University of Newcastle deal could double students in the city

PARTNERS: University of Newcastle Vice-Chancellor Professor Caroline McMillen, Chief Operationg Officer Nat McGregor and NSW Premier Mike Baird on the rooftop of the NeW Space building. Picture: Simone De PeakTHE University of Newcastle’s decision to movepart of its campusto two hectares of Honeysuckle and railway corridor land will double the number of students coming into the city in the coming years to 6000, Premier Mike Baird said.
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The Newcastle Heraldrevealed on Mondaythat the new university site is across Hunter Street from itsNeW Space building, which isunder construction.

Broken into three parcels, the new sitehas height limits of 30 metres, or eight to nine storeys, and includes Honeysuckle’s Wright Lane car park next to the rail corridor.

In a visit to Newcastle on Monday, Mr Baird said the announcement that the university would “anchor” the redevelopment of the former heavy rail corridor marked “an exciting time for the city”.

“It has the potential to bring another 3000 students, so up to 6000 students that could be undertaking their studies right here in the city of Newcastle,” he said.

“The expectation is for additional facilities for students, potentially accommodation, we’re excited to be announcing that.”

The government still has work to do to get the corridor rezoning passed, but Mr Baird said the announcement marked an important point in the city’s regeneration.

“What you’re starting to see is how great Newcastle will be,” he said. “The trend around the world is very clear, the great cities are seeing great universities come back toward the centre.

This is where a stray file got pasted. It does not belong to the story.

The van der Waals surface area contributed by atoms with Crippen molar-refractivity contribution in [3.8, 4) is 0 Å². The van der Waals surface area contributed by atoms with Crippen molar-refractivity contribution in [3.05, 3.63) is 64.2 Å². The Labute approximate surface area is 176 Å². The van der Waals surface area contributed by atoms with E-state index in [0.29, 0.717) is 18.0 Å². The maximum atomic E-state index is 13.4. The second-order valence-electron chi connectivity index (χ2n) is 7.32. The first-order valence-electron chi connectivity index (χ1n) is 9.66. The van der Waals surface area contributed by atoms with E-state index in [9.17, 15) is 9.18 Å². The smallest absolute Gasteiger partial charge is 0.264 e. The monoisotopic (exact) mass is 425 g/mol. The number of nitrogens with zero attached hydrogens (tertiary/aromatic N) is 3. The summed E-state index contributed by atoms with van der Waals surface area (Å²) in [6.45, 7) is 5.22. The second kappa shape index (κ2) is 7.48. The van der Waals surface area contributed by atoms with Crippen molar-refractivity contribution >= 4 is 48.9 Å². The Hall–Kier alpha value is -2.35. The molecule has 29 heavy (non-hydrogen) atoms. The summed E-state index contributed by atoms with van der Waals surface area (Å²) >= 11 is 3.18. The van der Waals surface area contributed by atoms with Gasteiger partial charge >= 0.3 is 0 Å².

“In terms of renewal and in terms of revitalisation, university campusesare leading that, the innovation to come, the energy, and the opportunities are boundless.”

The announcement marks the first confirmed use of the former heavy rail corridor, a stretch of land that hasbeen bitterly contested along party lines since the government announced it would run light rail down Hunter Street.

Butwhile protesters made their displeasure known outside Mr Baird’s appearance at a Property Council lunch, Newcastle’s Labor MP Tim Crakanthorp welcomed the decision.

“I’ll be happy to see the university in the city, I can only see that as a positive thing,” he said.

Mr Baird said the deal with the university should provide “assurance” to those opposed to the government’s plans, and that the university would anchor the future of the area.

University of Newcastle Vice-Chancellor Caroline McMillen said theagreement “builds opportunities for an integrated city precinct that could double the numberofstudents in theNewcastle CBD”.

She said that subject tothe finalisationofbusiness cases and development approvals, construction on the land could start from late 2018.


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